For my Cultural Ecology 2017 course, we consider questions about the future of life in the Anthropocene. One big question: Are Humans Intelligent?
To address the question of “Are Humans Intelligent?” there were two readings:
- Tim Ingold, “The poetics of tool-use” in The Perception of the Environment: Essays on Livelihood, Dwelling and Skill
- Anna Tsing pp.277-288 in The Mushroom at the End of the World: On the Possibility of Life in Capitalist Ruins
Craftsmanship, song & imagination
Ingold’s chapter on “The poetics of tool-use” posits an alternative answer to the question of “Are Humans Intelligent?” For Ingold:
There are, then, words, and activities that people do with words (i.e. speaking). And there are tools, and activities that people do with tools (i.e. tool-using). But is there language? Or technology? What is entailed in the assumption that for people to speak they must first “have” language, or for people to use tools they must first “have” technology–or indeed for people to engage in intelligent activities of any kind they must first “have” intelligence? If, on the other hand, we drop the assumption, what further need do we have of these concepts? Suppose, to pursue my alternative claim, that we set ourselves the task of examining the relation, in human evolution, not between technology, language and intelligence, but between craftsmanship, song and imagination. The resulting account, I suspect, would be very different. (2000:407)
Distinguishing Intelligence & Imagination
At the end of the chapter, Ingold sets out the differences between imagination and intelligence. Although imagining takes us away from the current of our activities, Ingold stresses that imagining is something we do, a part of being in the world. It is a skill.
Here, then, we have the final, essential difference between intelligence and imagination. The former is the capacity of a being whose existence is wrapped up within a world of puzzles, the latter is the activity of a being whose puzzle-solving is carried on within the context of involvement in a real world of persons, objects and relations. And of all the historical products of the human imagination, perhaps the most decisive and far-reaching has been the idea that there exists such a thing as an “intelligence,” installed in the heads of each and every one of us, and that is ultimately responsible for our activities. (2000:418-419)
We aren’t built to live in the moment?
In May 2017, Meredith Small’s blog-post A Head for the Future points the way to a New York Times article We Aren’t Built to Live in the Moment by Martin E.P. Seligman and John Tierney. Seligman and Tierney claim that “what best distinguishes our species is an ability that scientists are just beginning to appreciate: We contemplate the future.”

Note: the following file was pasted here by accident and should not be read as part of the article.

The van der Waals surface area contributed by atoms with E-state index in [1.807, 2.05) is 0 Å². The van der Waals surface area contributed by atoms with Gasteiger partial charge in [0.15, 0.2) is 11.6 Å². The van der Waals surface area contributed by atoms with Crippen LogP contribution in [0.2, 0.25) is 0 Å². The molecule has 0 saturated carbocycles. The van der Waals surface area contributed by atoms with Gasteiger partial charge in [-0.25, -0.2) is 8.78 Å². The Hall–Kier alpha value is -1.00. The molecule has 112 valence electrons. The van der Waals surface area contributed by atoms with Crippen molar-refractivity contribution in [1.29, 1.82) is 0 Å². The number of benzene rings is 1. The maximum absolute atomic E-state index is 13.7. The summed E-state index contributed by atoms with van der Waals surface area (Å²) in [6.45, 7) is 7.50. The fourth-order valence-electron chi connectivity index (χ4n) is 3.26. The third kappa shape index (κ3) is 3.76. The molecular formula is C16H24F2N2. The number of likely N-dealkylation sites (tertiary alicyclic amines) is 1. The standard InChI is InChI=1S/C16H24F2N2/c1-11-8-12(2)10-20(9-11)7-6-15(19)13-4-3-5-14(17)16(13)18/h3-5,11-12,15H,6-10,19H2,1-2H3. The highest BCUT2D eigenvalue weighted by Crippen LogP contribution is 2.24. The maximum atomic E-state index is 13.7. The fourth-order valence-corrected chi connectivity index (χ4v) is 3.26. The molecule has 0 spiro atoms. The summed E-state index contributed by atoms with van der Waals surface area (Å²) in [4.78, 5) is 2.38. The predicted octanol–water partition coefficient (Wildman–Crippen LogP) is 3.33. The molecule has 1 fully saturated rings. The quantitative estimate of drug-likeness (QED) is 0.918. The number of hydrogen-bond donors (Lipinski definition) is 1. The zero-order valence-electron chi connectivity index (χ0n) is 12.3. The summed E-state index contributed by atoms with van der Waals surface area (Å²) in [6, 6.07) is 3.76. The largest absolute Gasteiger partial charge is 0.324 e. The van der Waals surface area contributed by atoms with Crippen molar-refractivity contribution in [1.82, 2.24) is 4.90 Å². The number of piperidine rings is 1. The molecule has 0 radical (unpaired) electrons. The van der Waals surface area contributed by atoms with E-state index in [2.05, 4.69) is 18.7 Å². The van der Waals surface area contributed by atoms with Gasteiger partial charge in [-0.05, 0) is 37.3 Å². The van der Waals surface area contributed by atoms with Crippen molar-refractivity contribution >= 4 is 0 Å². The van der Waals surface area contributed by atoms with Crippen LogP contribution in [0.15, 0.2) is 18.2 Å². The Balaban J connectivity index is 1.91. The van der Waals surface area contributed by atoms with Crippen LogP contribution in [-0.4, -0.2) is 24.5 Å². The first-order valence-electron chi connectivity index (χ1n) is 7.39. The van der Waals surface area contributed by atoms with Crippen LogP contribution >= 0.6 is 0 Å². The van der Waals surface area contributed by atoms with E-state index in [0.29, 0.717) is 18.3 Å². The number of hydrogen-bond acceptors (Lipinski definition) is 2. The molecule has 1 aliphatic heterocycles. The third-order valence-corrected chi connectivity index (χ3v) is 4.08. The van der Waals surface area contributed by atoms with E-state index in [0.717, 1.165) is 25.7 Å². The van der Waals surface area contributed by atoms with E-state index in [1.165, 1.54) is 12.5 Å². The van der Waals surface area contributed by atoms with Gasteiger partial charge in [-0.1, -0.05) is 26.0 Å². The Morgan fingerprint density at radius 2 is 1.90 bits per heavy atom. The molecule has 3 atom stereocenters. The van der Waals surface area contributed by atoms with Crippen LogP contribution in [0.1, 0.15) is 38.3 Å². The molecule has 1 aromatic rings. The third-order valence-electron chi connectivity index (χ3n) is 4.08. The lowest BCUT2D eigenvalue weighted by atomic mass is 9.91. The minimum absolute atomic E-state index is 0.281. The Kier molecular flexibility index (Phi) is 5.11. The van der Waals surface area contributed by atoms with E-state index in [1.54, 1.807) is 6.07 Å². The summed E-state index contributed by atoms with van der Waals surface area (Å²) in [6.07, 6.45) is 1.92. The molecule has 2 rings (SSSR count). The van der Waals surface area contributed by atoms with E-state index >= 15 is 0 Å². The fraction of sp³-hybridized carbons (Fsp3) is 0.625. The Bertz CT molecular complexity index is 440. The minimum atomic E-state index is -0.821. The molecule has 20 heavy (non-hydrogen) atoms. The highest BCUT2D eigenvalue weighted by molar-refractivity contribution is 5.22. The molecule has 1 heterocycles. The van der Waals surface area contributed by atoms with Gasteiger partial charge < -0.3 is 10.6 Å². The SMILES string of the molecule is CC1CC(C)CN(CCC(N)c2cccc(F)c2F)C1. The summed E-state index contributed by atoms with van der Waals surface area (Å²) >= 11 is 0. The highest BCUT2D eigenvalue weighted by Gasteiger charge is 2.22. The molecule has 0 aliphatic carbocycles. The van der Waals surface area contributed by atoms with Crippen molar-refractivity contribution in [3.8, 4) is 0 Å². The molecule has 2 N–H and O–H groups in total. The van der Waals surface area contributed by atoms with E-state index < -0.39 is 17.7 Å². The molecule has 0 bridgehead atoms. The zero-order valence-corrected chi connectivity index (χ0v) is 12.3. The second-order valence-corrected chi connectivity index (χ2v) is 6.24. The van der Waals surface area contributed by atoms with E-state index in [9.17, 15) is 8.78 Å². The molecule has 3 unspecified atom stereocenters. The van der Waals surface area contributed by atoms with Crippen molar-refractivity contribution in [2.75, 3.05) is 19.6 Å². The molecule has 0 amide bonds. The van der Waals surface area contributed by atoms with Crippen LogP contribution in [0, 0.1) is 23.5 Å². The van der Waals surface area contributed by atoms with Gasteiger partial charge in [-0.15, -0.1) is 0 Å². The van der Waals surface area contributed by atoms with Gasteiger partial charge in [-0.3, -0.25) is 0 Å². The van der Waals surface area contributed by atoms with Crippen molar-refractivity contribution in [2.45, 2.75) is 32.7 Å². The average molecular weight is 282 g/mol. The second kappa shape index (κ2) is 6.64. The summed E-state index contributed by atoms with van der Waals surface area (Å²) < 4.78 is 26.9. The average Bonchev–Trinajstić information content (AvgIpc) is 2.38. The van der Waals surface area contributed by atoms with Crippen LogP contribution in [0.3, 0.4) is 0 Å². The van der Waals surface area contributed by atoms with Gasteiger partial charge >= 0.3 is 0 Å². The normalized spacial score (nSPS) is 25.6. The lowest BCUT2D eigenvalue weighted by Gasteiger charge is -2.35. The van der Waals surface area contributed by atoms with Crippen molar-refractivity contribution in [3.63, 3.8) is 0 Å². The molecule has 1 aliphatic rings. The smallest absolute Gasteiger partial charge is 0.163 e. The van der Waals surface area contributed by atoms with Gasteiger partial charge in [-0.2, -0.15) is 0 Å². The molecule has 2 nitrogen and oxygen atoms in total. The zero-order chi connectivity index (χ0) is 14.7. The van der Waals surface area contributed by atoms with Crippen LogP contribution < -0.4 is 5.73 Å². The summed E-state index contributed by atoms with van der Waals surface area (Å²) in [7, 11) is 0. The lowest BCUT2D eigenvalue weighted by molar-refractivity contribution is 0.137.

Interestingly, the word “intelligence” does not appear in the article. But there are 12 instances of imagine or imagining. So in fact, we can imagine a role for anthropology and Ingold’s preliminary sketch of imagination.
Or, we can wonder if Agustin Fuentes’s 2017 book The Creative Spark: How Imagination Made Humans Exceptional got scooped. Why aren’t Seligman and Tierney collaborating with (or at least citing) Fuentes? I received an answer by Twitter from Fuentes: “Sigh. Seligman and Tierney don’t seem to use the anthro lit. They propose Homo prospectus–too simplistic. I try to do better in my book.” (See also my 2012 blog-post on Empathy and Science.)
Does learning require intelligence?
In a running theme for Ingold’s book, he here again discusses the idea (from Gibson) of an “education of attention”:
This kind of learning exemplifies what Lave (1990: 310) has called ‘understanding in practice’, to which she counterposes ‘the culture of acquisition’. The latter phrase denotes the theory of learning long favoured by cognitive science (and by Western educational institutions), according to which effective action in the world depends on the practitioner’s first having acquired a body of knowledge in the form of rules and schemata for constructing it. Learning, the process of acquisition, is thus separated from doing, the application of acquired knowledge. It is implied, moreover, that a body of context-free, propositional knowledge – namely a technology or, more generally, a culture – actually exists as such and is available for transmission by teaching outside the context of use. Learning, in this view, entails an internalisation of collective representations or, in a word, enculturation. ‘Understanding in practice’, by contrast, is a process of enskilment, in which learning is inseparable from doing, and in which both are embedded in the context of a practical engagement in the world – that is, in dwelling. According to this theory of learning, the kind of know-how thus gained, ‘constituted in the settings of practice, based on rich expectations generated over time about its shape, is the site of the most powerful knowledgeability of people in the lived-in world’ (Lave 1990: 323). (Ingold 2000, 416)
In an interesting extension of Ingold’s work, see Danny Naveh’s “Social and Epistemological Dimensions of Learning Among Nayaka Hunter-Gatherers” in Social Learning and Innovation in Contemporary Hunter-Gatherers: Evolutionary and Ethnographic Perspectives (2016). Matthew Gwynfryn Thomas and Djuke Veldhuis discuss Naveh’s work in What If Machines Could Learn the Way Children Do? in Sapiens (March 2018).
These latter articles to the discussion of Will machines replace humans? And Ingold’s work here could be seen as prefatory to what he later develops in Anthropology and/as Education (see What is Anthropology?)
To cite: Antrosio, Jason. 2017. “Are humans intelligent?” Living Anthropologically website, https://www.livinganthropologically.com/cultural-ecology-2017/are-humans-intelligent/. First posted 10 May 2017. Revised 24 March 2018.